// Enter a MAC address for your controller below.
    // Newer Ethernet shields have a MAC address printed on a sticker on the shield
    byte mac[] = { 0xDE, 0xAD, 0xBE, 0xEF, 0xFE, 0xED };
    
    // if you don't want to use DNS (and reduce your sketch size)
    // use the numeric IP instead of the name for the server:
    //IPAddress server(74,125,232,128);  // numeric IP for Google (no DNS)
    
    char server[] = "www.google.com";    // name address for Google (using DNS)
    char authQuery[] = "\"sn\": \"1234567890\",\"accesskey\": \"F43cab98-8cd8-8349-8a9b-c2fabcd9fdb4\"";
    
    // Set the static IP address to use if the DHCP fails to assign
    //IPAddress ip(192, 168, 10, 176);  //was 192:168:0:177
    IPAddress ip(192, 168, 137, 177);
    IPAddress myDns(192, 168, 137, 1);
    
    // Initialize the Ethernet client library with the IP address and port of the server that you want to connect to (port 80 is default for HTTP):
    EthernetClient client;
    
    
    // Variables to measure the speed
    unsigned long beginMicros, endMicros;
    unsigned long byteCount = 0;
    bool printWebData = true;  // set to false for better speed measurement
    int TimeIt;
    
    void setup() {  // You can use Ethernet.init(pin) to configure the CS pin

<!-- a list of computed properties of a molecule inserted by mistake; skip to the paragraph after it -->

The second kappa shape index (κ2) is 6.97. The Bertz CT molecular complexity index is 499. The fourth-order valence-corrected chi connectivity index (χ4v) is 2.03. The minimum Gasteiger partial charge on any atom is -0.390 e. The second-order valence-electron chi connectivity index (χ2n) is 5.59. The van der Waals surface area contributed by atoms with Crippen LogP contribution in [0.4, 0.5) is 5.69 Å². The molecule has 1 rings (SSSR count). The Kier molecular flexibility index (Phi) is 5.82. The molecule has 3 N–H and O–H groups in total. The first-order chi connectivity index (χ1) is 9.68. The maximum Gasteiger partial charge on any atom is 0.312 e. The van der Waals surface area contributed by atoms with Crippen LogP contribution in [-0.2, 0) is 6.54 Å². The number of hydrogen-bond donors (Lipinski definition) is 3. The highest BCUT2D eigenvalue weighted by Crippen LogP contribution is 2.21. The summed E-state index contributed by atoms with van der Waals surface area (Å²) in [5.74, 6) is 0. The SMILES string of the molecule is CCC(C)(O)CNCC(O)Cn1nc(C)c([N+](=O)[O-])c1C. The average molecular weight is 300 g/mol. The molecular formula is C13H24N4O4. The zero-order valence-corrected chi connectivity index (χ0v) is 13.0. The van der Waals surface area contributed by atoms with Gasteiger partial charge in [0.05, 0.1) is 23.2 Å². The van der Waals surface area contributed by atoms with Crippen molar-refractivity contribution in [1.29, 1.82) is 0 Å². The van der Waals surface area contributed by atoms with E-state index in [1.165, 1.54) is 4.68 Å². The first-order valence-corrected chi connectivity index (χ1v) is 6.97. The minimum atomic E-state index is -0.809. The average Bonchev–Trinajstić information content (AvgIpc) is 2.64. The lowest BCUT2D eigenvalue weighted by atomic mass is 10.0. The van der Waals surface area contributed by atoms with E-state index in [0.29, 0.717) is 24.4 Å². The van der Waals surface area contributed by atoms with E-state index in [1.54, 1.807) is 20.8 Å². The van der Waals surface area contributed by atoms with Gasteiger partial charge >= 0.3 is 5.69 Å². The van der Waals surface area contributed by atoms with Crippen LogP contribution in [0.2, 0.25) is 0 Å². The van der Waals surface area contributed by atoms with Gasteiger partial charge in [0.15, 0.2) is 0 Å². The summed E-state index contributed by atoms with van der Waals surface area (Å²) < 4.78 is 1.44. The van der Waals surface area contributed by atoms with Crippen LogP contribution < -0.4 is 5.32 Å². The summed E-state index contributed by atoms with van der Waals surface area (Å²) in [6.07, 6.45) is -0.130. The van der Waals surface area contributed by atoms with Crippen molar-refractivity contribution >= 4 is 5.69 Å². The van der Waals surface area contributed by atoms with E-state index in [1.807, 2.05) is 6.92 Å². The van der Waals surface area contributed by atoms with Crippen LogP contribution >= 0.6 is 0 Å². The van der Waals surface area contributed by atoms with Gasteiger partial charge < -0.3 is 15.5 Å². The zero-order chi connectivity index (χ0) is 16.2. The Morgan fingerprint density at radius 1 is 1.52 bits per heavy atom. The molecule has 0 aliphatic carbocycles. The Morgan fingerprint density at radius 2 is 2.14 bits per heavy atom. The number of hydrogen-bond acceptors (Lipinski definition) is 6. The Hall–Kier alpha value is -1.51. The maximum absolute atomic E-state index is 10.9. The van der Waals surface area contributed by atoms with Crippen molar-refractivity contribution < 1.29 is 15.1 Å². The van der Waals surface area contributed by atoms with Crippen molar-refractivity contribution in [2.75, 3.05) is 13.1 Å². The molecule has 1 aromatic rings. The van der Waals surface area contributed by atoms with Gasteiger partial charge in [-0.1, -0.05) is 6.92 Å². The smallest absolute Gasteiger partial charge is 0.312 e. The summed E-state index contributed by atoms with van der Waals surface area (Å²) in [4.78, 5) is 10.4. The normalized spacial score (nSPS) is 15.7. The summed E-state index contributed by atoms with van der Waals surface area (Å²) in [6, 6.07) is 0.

pinMode(PIN_13_TEENSY_LED, OUTPUT);
      Serial.begin(115200);
      while (!Serial){ ; }  //wait for port
    
      // start the Ethernet connection:
      Serial.println("Try DHCP:");
      if (Ethernet.begin(mac) == 0) {
        Serial.println("Failed to configure Ethernet using DHCP");
        // Check for Ethernet hardware present
        if (Ethernet.hardwareStatus() == EthernetNoHardware) {
          Serial.println("Ethernet shield was not found.  Sorry, can't run without hardware. :(");
          while (true) {        delay(1); }// do nothing, no point running without Ethernet hardware
        }
        if (Ethernet.linkStatus() == LinkOFF) {      Serial.println(" ");    Serial.println("Ethernet cable is not connected.");   Serial.println(" "); }
        // try to congifure using IP address instead of DHCP:
        Serial.print("Ethernet.begin(mac, ip, myDns)");
        Ethernet.begin(mac, ip, myDns);        Serial.println(" .....Done.");
      
      } else {    Serial.print("  DHCP assigned IP ");    Serial.println(Ethernet.localIP());
      }
    
      Serial.print("Calling getIpAddress()... ");  getIpAddress();    Serial.println(" ...getIpAddress() done.");
    
      // give the Ethernet shield a second to initialize: